In our study, at the final follow-up period, the mean hand grip strength was 88.3 ± 12.4% of the contralateral side, which was better than that of Collon et al. [14] with 76% and Charee et al. [18] with 74% strength of the contralateral side. These studies evaluated the outcomes of lunate excision and SC fusion for the management of Lichtman stage III Kienböck’s disease [14, 18].

In our study, all patients had complete SLC fusion at the last follow-up, while the rate of nonunion was 23% in Collon et al. [14], 6% in Charee et al. [18], and 10% in Luegmair et al. [33]. The achievement of full union in our study was attributed to abundant cancellous iliac crest bone grafting and the increased fusion mass between the three bones.

The disease is more likely to develop in patients with negative ulnar variance [24]. In our study, 60% of patients had negative ulnar variance.

Joint leveling surgeries could relieve the symptoms when ulnar variance is negative [34]. However, in stage IIIA, the lunate begins to collapse, and the condition would progress to proximal migration of the capitate and scaphoid rotational instability in stage IIIB. Therefore, limited wrist arthrodesis is recommended once the patient presents with stage III [14, 34].

Limited carpal fusion prevents scaphoid rotatory instability and maintains wrist stability [2]. Various types of limited carpal fusion, including SC, STT, and CH have been described [11]. SC and STT arthrodesis shifts loads from the radio-lunate joint to the radio-scaphoid joint, in addition to reducing force transmission at the luno-capitate joint [35].

During normal power grip, the scaphoid receives approximately 50% of the total load, followed by the lunate at 35%, and the triquetrum at 15% [36]. Lunate loads are then transmitted partly to the radius and partly to the triangular fibrocartilage complex (TFCC) [36]. In our study, we aimed to preserve the proximal surface of the lunate which, theoretically, can maintain balanced axial load transmission through the radio-lunate and radio-scaphoid joints instead of the whole load being transmitted through the radio-scaphoid joint.

Limited carpal fusion is traditionally accompanied by lunate excision, and a few reports in the literature describe SC fusion without lunate excision [14, 37]. It is still questionable whether lunate excision improves wrist function, and whether it is mandatory [14]. Sennwald et al. [37] reported that SC arthrodesis without lunate excision in 11 patients resulted in complete pain relief in 10 patients. Rhee et al. [38] stated that lunate excision might predispose to evolving carpal collapse and ulnar translocation of carpal bones. At present, there is no evidence to support excising the lunate during limited carpal fusion, and it makes the procedure more challenging without improving the results [14].

This study has some limitations, including the relatively small number of patients, the relatively short follow-up period, and the absence of a comparative control group. Future randomized clinical trials comparing our technique with other types of limited carpal fusion, with long-term follow-up, are needed to properly evaluate the functional and radiological outcomes. Moreover, a biomechanical study is needed to estimate the load transmission through the radio-lunate and radio-scaphoid joints following SLC fusion.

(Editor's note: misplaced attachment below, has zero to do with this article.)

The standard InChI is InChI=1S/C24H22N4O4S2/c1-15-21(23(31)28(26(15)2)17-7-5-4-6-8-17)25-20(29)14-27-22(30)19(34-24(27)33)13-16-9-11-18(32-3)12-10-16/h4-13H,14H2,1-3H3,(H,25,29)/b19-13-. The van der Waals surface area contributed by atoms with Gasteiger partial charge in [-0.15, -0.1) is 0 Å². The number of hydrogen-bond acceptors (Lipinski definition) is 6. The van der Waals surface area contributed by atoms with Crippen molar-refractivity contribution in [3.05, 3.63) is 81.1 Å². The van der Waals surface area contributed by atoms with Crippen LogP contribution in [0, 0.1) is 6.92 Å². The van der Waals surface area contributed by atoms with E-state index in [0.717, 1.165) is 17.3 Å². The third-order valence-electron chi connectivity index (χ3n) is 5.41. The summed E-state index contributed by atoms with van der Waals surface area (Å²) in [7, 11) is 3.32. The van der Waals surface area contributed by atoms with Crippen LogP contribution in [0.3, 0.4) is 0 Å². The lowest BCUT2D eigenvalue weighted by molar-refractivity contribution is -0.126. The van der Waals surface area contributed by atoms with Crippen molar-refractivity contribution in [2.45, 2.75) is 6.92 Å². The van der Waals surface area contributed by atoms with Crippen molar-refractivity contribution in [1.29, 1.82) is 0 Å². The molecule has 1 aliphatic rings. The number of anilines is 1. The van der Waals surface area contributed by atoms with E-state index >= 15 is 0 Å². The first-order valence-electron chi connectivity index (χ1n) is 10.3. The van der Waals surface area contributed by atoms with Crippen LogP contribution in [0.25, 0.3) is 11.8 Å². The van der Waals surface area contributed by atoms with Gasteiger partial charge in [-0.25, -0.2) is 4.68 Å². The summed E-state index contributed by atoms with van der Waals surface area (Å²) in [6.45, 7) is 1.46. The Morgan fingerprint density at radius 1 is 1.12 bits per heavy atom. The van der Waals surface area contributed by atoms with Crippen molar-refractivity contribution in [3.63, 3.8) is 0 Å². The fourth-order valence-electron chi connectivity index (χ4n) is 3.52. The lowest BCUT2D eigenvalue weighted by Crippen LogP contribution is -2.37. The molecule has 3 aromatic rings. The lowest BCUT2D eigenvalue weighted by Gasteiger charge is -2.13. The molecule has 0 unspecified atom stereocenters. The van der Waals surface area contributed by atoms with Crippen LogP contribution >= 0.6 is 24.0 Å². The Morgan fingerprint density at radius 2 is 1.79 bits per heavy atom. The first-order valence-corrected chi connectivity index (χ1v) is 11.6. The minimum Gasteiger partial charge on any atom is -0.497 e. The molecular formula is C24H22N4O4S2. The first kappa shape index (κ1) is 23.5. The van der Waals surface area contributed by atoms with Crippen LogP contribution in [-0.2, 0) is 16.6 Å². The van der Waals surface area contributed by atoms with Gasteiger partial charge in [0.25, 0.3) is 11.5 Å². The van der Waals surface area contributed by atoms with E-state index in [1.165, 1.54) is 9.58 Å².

Conclusion

Scapho-luno-capitate fusion with partial lunate excision and preservation of the proximal lunate surface is a reliable technique for the management of stage IIIA Kienböck’s disease, with satisfactory functional and radiological outcomes, high union rates, and negligible complications.

Availability of data and materials

The dataset analyzed in this study is available from the corresponding author on request.

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Acknowledgements

Not applicable.

Funding

Open access funding provided by The Science, Technology & Innovation Funding Authority (STDF) in cooperation with The Egyptian Knowledge Bank (EKB). No financial support was received for this study.

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Authors and Affiliations

Authors

Contributions

AS designed the study, performed the surgeries, and contributed to the final manuscript revision. MKM performed analysis and interpretation of data and manuscript preparation. AAA and MAS contributed to the study design and final manuscript revision. All authors read and approved the final manuscript.

Corresponding author

Correspondence to Mohamed Kamal Mesregah.

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This study was approved by Menoufia University Institutional Review Board (IRB). Informed consent to participate in the study was taken from patients.

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Consent to publish individual data was obtained from patients.

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All authors declare that they have no competing interests.

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Shams, A., Samy, M.A., Mesregah, M.K. et al. Scapho-luno-capitate fusion with proximal lunate articular surface preservation for management of grade IIIA Kienböck’s disease: a prospective case series. J Orthop Traumatol 24, 23 (2023). https://doi.org/10.1186/s10195-023-00703-9

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Keywords

  • Kienböck’s disease
  • Lunate avascular necrosis
  • Limited carpal fusion
  • Iliac crest graft
  • Scapho-luno-capitate fusion
  • K-wires